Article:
Bulgaria: New report shows mentally disabled patients at risk

The report also highlights the care homes’ lack of medical and psychiatric care, poor living conditions, inadequate staffing and the failure to provide activities, therapies or opportunities for reintegration into the community.

The report examines the former residents of the Dragash Voyvoda care home. Amnesty International’s delegates first visited Dragash Voyvoda in January 2002 and established that in 2001 one in five residents in this social care home, which held around 140 men, died apparently as a result of poor living conditions, inadequate medical treatment and care.

Residents were transferred to other care homes by 2003. Although material conditions had slightly improved, none of the institutions provided appropriate care, including medical care. The men continue to be exposed to a considerable risk of physical and mental abuse.

At least two men died as a result of inadequate safeguards to protect residents of social care homes from abuse.

Amnesty International UK Director Kate Allen said:

"The fundamental rights of these people are being neglected. There is a clear need to improve conditions and staffing to protect patients from abuse."

The placement of former residents of Dragash Voyvoda and their current situation in social care homes illustrates the Bulgarian authorities’ failure to appropriately and effectively address the needs of the vast majority of people with mental disabilities.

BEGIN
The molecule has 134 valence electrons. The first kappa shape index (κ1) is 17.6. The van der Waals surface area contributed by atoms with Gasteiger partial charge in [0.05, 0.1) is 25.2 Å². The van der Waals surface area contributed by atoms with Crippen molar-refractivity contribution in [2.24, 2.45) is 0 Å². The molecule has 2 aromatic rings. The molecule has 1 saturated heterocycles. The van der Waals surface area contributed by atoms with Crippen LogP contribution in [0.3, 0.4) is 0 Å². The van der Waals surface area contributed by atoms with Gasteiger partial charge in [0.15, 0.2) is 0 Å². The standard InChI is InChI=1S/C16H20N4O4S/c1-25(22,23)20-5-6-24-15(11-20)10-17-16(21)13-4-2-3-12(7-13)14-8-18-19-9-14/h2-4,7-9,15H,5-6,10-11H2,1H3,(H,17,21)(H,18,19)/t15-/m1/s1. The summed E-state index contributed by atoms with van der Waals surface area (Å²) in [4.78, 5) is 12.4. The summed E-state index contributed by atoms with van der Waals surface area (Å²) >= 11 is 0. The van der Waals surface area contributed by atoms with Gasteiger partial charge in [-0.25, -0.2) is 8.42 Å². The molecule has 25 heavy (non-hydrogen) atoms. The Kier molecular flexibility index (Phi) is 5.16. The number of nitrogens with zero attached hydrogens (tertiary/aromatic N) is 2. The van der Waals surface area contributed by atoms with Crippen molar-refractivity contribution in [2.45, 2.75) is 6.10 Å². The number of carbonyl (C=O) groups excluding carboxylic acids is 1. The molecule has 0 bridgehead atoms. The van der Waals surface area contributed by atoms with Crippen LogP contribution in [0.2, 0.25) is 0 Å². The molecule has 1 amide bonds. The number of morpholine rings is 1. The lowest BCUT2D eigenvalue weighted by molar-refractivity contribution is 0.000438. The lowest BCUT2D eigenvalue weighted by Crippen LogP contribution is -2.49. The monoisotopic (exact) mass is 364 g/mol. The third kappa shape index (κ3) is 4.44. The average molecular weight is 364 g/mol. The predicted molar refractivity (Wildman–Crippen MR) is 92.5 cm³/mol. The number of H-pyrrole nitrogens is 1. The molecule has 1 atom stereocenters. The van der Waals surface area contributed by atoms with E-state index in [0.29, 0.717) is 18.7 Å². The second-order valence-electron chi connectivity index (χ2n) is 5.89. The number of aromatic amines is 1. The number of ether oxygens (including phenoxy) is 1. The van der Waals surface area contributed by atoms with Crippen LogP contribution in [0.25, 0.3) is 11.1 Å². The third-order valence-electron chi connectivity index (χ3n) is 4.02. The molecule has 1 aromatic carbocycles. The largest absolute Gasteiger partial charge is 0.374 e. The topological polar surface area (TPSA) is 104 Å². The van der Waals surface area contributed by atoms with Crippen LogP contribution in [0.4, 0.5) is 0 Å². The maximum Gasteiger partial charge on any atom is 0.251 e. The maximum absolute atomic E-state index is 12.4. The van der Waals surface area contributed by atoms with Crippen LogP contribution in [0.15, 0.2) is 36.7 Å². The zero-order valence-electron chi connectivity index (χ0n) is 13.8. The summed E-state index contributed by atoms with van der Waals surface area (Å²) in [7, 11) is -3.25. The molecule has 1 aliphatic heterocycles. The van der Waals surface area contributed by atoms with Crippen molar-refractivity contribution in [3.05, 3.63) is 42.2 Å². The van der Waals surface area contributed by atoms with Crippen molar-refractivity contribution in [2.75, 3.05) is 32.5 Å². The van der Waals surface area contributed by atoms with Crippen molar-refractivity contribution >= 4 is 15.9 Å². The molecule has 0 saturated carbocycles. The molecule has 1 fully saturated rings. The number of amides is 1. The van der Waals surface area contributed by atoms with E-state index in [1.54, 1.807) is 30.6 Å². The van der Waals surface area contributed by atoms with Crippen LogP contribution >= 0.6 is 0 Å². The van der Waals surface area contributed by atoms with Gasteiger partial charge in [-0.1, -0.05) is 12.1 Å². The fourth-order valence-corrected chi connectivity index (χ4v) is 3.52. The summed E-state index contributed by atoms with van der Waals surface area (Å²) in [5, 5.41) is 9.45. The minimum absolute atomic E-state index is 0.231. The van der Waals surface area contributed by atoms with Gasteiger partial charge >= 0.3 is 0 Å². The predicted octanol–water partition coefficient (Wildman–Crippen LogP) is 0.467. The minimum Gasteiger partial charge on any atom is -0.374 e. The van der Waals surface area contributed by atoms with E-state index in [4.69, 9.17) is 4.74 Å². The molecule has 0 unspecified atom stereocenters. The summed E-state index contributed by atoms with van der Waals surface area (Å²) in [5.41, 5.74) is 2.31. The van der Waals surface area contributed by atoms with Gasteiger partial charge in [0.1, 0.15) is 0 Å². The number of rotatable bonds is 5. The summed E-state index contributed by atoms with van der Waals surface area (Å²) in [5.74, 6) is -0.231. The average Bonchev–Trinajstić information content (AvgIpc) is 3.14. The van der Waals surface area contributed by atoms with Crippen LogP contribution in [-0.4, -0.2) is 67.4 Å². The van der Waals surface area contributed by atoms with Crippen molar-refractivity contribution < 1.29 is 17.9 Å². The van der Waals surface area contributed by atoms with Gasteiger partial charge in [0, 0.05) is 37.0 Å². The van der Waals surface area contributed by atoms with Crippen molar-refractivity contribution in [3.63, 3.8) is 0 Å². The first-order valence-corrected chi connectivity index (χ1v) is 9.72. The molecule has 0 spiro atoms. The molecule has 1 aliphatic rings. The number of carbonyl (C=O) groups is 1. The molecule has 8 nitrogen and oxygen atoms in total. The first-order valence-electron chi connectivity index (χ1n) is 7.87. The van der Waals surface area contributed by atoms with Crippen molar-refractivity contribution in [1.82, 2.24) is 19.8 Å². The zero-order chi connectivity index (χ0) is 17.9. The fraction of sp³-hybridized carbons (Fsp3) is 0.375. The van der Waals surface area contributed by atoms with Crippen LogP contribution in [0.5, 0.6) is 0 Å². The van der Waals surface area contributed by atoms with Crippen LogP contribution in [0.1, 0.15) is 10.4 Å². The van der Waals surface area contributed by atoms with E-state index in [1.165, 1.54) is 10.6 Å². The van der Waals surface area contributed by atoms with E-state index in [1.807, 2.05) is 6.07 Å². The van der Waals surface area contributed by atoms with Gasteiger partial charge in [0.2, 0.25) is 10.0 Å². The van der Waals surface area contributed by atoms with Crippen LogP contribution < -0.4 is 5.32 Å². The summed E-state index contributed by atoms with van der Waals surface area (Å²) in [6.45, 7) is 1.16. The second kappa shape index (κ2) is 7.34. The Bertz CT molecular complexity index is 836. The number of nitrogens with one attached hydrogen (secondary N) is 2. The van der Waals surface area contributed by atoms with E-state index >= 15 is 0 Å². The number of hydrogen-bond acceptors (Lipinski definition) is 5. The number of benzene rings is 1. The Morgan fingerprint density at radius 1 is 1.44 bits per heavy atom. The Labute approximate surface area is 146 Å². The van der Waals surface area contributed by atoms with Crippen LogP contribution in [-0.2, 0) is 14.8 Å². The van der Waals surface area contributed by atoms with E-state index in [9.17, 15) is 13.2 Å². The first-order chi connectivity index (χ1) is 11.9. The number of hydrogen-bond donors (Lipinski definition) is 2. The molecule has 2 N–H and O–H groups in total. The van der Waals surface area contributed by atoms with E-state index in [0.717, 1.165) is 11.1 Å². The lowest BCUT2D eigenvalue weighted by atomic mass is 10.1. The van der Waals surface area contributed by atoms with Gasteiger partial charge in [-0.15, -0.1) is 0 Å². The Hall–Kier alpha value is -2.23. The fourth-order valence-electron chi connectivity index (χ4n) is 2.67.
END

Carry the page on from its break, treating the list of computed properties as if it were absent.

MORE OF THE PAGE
Moreover, the authorities have failed to put in place rules and procedures that would ensure that users of social care services are effectively protected from abuse. For example, there is still no independent mechanism that would promptly, thoroughly and impartially investigate abuse incidents in order to minimise the possibility of any similar abuse occurring in the future.

In September 2004 Amnesty International wrote to Christina Christova, Minister of Labour and Social Policy, informing her of the organisation’s findings and concerns following visits in June 2004 to 12 social care homes. No reply from Minister Christova had been received at the time of publication of this report.

Amnesty International continues to work for an effective protection of rights of people with mental disabilities in Bulgaria and to campaign for their full reintegration into society in line with international human rights standards and best professional practice.

A full copy of the report, with pictures, is available from the Amnesty International UK press office.

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